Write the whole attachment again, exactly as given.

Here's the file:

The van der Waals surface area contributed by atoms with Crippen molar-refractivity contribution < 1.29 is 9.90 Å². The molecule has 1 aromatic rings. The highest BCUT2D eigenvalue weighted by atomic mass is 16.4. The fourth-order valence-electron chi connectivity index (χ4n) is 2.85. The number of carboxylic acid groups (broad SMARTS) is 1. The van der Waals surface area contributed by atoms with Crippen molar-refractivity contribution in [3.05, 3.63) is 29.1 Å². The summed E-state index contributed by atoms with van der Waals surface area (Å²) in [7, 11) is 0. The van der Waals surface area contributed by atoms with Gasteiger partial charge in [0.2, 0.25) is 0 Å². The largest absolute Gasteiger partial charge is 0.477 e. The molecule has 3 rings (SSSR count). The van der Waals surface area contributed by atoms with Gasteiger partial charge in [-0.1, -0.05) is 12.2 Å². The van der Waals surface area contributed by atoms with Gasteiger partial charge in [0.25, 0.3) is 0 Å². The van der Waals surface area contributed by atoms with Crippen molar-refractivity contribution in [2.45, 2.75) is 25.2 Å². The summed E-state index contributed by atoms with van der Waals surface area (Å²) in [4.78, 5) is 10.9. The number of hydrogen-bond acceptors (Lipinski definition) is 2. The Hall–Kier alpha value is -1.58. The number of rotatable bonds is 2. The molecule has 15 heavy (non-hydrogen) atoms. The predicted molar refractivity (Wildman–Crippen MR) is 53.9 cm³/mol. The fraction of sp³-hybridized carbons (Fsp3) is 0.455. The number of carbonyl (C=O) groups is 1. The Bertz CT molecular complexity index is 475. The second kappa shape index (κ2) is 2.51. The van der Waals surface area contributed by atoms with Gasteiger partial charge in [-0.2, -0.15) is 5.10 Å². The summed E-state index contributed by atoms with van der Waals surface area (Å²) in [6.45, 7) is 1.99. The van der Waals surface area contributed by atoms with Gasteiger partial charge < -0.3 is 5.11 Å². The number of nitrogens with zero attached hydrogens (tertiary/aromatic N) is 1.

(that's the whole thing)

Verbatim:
The van der Waals surface area contributed by atoms with Crippen molar-refractivity contribution < 1.29 is 9.90 Å². The molecule has 1 aromatic rings. The highest BCUT2D eigenvalue weighted by atomic mass is 16.4. The fourth-order valence-electron chi connectivity index (χ4n) is 2.85. The number of carboxylic acid groups (broad SMARTS) is 1. The van der Waals surface area contributed by atoms with Crippen molar-refractivity contribution in [3.05, 3.63) is 29.1 Å². The summed E-state index contributed by atoms with van der Waals surface area (Å²) in [7, 11) is 0. The van der Waals surface area contributed by atoms with Gasteiger partial charge in [0.2, 0.25) is 0 Å². The largest absolute Gasteiger partial charge is 0.477 e. The molecule has 3 rings (SSSR count). The van der Waals surface area contributed by atoms with Gasteiger partial charge in [-0.1, -0.05) is 12.2 Å². The van der Waals surface area contributed by atoms with Gasteiger partial charge in [0.25, 0.3) is 0 Å². The van der Waals surface area contributed by atoms with Crippen molar-refractivity contribution in [2.45, 2.75) is 25.2 Å². The summed E-state index contributed by atoms with van der Waals surface area (Å²) in [4.78, 5) is 10.9. The number of hydrogen-bond acceptors (Lipinski definition) is 2. The Hall–Kier alpha value is -1.58. The number of rotatable bonds is 2. The molecule has 15 heavy (non-hydrogen) atoms. The predicted molar refractivity (Wildman–Crippen MR) is 53.9 cm³/mol. The fraction of sp³-hybridized carbons (Fsp3) is 0.455. The number of carbonyl (C=O) groups is 1. The Bertz CT molecular complexity index is 475. The second kappa shape index (κ2) is 2.51. The van der Waals surface area contributed by atoms with Gasteiger partial charge in [-0.2, -0.15) is 5.10 Å². The summed E-state index contributed by atoms with van der Waals surface area (Å²) in [6.45, 7) is 1.99. The van der Waals surface area contributed by atoms with Gasteiger partial charge < -0.3 is 5.11 Å². The number of nitrogens with zero attached hydrogens (tertiary/aromatic N) is 1.